CHIPS and Science Act Q&A

What is the CHIPS and Science Act?

The Creating Helpful Incentives to Produce Semiconductors and Science Act of 2022 (CHIPS Act, or CHIPS and Science Act) was signed into law on August 9, 2022. This bipartisan act includes substantial investments to ensure that the US maintains its place in world leadership through domestic technology enhancement and commercialization.

Primary objectives:

  • Boost US competitiveness.
  • Increase innovation in R&D and commercialization of leading-edge technologies such as clean energy, nanotechnology, and artificial intelligence.
  • Bolster national security.
  • Create regional high-tech hubs.
  • Foster a more inclusive STEM workforce (Science, Technology, Engineering, and Math).

What are the financials of the program?

Over the next ten years, the CHIPS Act includes $280 billion in spending, broken down as follows:

  • $200 billion for scientific research and development (R&D) and commercialization.
  • $52.7 billion for the semiconductor field, including R&D, manufacturing, and workforce development.
  • $24 billion in tax credits for chip production facilities and equipment.
  • $3 billion for programs focusing on wireless supply chains and other leading-edge technology areas.

Why focus on the semiconductor industry now?

Semiconductor shortages have severely impacted global supply chain issues. In the 1990s, the US produced 37% of the world’s semiconductors. Today, that number is down to 12%. The last 18 months have demonstrated the risk associated with dependence on these global supply chains. As the demand for semiconductors continues to escalate, US firms need a way to ensure self-reliance against another worldwide supply chain crisis.

The US Department of Commerce will oversee a $50 billion investment to expand domestic semiconductor manufacturing, including $11 billion for advanced R&D activities and $39 billion focused on accelerating domestic chip production.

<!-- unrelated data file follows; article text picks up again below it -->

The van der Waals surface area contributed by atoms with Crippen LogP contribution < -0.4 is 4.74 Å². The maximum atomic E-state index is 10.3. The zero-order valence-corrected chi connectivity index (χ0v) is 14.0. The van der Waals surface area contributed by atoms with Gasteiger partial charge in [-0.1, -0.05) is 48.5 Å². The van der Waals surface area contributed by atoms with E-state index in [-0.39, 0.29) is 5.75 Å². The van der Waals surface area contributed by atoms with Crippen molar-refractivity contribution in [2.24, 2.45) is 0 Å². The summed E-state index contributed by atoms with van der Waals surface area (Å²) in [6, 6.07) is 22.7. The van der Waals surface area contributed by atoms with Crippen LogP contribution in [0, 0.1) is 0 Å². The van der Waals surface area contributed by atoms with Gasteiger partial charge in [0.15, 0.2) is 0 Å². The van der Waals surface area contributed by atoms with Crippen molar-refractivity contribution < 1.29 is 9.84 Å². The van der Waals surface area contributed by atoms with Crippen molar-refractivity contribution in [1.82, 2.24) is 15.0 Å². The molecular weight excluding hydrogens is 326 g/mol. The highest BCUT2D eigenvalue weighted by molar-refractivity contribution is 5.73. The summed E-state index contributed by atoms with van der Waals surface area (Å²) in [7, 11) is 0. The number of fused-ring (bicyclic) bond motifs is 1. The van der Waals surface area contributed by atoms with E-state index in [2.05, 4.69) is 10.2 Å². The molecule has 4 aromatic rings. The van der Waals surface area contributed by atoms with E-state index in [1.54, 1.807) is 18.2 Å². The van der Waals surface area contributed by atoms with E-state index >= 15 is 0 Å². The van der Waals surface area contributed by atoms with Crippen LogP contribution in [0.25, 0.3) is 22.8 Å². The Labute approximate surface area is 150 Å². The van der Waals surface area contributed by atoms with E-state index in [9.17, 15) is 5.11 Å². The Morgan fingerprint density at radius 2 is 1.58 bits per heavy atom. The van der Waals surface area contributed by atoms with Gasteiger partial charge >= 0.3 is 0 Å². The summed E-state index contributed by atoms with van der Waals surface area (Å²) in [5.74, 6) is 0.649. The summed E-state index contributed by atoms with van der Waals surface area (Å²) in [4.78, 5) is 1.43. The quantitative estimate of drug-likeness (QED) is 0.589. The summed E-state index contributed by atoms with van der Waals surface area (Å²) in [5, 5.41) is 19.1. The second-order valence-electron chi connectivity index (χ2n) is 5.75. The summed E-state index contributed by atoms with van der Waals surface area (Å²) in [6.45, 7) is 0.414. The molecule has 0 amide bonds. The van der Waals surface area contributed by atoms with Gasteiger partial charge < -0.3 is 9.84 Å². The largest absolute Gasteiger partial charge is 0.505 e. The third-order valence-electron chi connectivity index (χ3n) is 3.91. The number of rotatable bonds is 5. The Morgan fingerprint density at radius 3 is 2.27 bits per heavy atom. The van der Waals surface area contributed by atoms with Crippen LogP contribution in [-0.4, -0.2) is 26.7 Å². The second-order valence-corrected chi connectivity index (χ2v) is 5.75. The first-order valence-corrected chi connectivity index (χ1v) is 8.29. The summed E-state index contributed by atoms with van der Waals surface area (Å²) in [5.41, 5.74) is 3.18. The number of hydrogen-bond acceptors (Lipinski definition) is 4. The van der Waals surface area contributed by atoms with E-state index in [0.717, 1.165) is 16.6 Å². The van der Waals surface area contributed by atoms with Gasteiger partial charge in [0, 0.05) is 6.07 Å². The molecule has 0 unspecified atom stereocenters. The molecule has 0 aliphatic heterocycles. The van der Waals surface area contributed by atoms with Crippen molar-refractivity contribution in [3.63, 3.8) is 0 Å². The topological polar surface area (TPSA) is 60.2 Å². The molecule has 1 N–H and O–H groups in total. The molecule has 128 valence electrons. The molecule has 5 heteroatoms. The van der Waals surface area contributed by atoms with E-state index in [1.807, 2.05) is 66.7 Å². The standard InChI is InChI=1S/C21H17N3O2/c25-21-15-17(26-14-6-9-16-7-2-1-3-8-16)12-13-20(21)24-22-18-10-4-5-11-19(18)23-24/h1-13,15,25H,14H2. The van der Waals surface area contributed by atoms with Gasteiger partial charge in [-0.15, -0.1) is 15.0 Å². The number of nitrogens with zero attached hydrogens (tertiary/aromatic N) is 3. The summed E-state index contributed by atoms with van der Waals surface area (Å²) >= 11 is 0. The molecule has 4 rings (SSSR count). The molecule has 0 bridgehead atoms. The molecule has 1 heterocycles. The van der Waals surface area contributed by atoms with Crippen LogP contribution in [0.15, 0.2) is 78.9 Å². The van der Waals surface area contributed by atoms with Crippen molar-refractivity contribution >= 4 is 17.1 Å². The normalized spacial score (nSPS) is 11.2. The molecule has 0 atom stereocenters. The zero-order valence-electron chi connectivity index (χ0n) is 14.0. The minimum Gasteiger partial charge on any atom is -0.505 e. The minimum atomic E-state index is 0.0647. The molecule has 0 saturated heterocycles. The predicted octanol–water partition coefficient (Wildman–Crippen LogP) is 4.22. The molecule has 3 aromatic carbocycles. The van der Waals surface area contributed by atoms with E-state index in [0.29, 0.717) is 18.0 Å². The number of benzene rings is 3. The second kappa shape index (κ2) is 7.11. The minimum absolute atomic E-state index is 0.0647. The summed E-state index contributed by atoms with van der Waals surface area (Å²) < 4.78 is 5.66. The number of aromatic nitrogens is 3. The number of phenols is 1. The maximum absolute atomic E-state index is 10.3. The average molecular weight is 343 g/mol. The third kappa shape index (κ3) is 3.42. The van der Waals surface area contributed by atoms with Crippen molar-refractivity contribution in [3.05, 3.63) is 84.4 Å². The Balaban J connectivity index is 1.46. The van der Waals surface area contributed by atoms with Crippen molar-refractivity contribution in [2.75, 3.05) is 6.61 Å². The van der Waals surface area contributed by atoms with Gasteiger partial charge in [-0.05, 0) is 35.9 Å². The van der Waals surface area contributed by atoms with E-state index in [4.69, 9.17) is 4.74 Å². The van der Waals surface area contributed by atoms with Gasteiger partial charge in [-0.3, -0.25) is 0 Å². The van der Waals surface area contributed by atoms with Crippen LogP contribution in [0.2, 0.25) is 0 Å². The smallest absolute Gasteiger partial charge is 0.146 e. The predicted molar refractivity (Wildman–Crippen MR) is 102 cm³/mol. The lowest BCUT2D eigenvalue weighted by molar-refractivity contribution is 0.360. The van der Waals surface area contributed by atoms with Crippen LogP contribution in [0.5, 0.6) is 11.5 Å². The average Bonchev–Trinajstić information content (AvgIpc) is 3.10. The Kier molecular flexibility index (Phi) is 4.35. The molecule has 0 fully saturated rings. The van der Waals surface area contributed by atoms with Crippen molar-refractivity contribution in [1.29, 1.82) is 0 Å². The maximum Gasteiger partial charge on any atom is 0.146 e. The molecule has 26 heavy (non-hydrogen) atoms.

How does this help national security?

Significant investments are being made to support government efforts:

  • $2 billion to the US Department of Defense for funding microelectronics research, fabrication, and workforce training.
  • $500 million to the US Department of State for coordination of semiconductor supply chain security with foreign-government partners.
  • $1.5 billion for funding the USA Telecommunications Act of 2020 will enhance the competitiveness of 5G networks.

How did tax credits get into the mix?

Building new semiconductor fabrication plants will require massive investment, even beyond the proposed level of government funding. Recognizing the need to encourage private investment, the CHIPS Act also allows taxpaying entities to receive a 25% tax credit on investments in semiconductor manufacturing – both facilities and processing equipment. The Congressional Budget Office (CBO) has estimated that these tax credits will cost $24 billion over the next five years.

What’s happening with STEM?

Over the next five years, the law authorizes $174 billion to several federal science-related agencies. The money has not yet been appropriated through the proper government oversight, yet this is expected to happen. The money is earmarked for investments in STEM, workforce development, and R&D, including:

  • $81 billion to the National Science Foundation (NSF).
  • $67 billion to the US Department of Energy.
  • $11 billion to US Economic Development Administration.
  • $10 billion to the National Institute of Standards and Technology (NIST).

In summary

The CHIPS and Science Act will:

  • Strengthen American manufacturing, supply chains, and national security.
  • Increase investment in R&D, science, and technology.
  • Bring the US workforce into the future to keep the US a leader in technology and the industries of tomorrow.
  • Make smart investments allowing the US to compete and win in the future.

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4 thoughts on “CHIPS and Science Act Q&A”

  1. Great article providing high-level summary of something that will impact us all. The important question how can I contribute to the overall success of this act?

  2. AT — this is interesting, really educational. BTW, I over heard you telling someone a few some of the basics of how a microchip is manufactured. I meant to ask you more. Can you post something on that in the future? or if you have, just point to it. thanks, johnb

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